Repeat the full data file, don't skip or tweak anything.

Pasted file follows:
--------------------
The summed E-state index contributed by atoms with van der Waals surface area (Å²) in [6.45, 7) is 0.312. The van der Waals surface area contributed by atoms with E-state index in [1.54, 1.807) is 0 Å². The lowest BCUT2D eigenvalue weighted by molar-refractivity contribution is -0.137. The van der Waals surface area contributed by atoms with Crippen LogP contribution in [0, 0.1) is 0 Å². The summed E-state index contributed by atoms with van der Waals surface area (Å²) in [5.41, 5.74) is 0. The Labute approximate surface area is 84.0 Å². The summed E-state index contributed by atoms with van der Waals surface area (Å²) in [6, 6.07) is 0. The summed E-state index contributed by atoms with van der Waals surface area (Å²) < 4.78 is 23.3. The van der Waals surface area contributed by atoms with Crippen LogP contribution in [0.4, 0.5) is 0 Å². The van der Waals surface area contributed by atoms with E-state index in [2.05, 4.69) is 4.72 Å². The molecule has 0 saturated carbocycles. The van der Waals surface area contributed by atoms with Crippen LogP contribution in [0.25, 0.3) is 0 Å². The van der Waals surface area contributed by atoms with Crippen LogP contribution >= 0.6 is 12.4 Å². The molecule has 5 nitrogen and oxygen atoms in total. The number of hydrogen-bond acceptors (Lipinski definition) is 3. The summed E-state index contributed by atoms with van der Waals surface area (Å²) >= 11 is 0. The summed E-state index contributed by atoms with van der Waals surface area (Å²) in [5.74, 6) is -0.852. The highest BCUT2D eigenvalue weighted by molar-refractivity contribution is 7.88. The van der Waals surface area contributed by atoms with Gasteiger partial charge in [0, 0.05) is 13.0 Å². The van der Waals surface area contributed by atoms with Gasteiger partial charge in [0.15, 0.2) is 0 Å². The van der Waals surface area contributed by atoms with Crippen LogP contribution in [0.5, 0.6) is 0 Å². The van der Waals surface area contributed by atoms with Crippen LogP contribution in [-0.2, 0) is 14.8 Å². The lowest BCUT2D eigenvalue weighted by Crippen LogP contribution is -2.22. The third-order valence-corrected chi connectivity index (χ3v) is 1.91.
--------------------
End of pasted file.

The summed E-state index contributed by atoms with van der Waals surface area (Å²) in [6.45, 7) is 0.312. The van der Waals surface area contributed by atoms with E-state index in [1.54, 1.807) is 0 Å². The lowest BCUT2D eigenvalue weighted by molar-refractivity contribution is -0.137. The van der Waals surface area contributed by atoms with Crippen LogP contribution in [0, 0.1) is 0 Å². The summed E-state index contributed by atoms with van der Waals surface area (Å²) in [5.41, 5.74) is 0. The Labute approximate surface area is 84.0 Å². The summed E-state index contributed by atoms with van der Waals surface area (Å²) in [6, 6.07) is 0. The summed E-state index contributed by atoms with van der Waals surface area (Å²) < 4.78 is 23.3. The van der Waals surface area contributed by atoms with Crippen LogP contribution in [0.4, 0.5) is 0 Å². The van der Waals surface area contributed by atoms with E-state index in [2.05, 4.69) is 4.72 Å². The molecule has 0 saturated carbocycles. The van der Waals surface area contributed by atoms with Crippen LogP contribution in [0.25, 0.3) is 0 Å². The van der Waals surface area contributed by atoms with Crippen LogP contribution >= 0.6 is 12.4 Å². The molecule has 5 nitrogen and oxygen atoms in total. The number of hydrogen-bond acceptors (Lipinski definition) is 3. The summed E-state index contributed by atoms with van der Waals surface area (Å²) >= 11 is 0. The summed E-state index contributed by atoms with van der Waals surface area (Å²) in [5.74, 6) is -0.852. The highest BCUT2D eigenvalue weighted by molar-refractivity contribution is 7.88. The van der Waals surface area contributed by atoms with Gasteiger partial charge in [0, 0.05) is 13.0 Å². The van der Waals surface area contributed by atoms with Gasteiger partial charge in [0.15, 0.2) is 0 Å². The van der Waals surface area contributed by atoms with Crippen LogP contribution in [0.5, 0.6) is 0 Å². The van der Waals surface area contributed by atoms with Crippen LogP contribution in [-0.2, 0) is 14.8 Å². The lowest BCUT2D eigenvalue weighted by Crippen LogP contribution is -2.22. The third-order valence-corrected chi connectivity index (χ3v) is 1.91.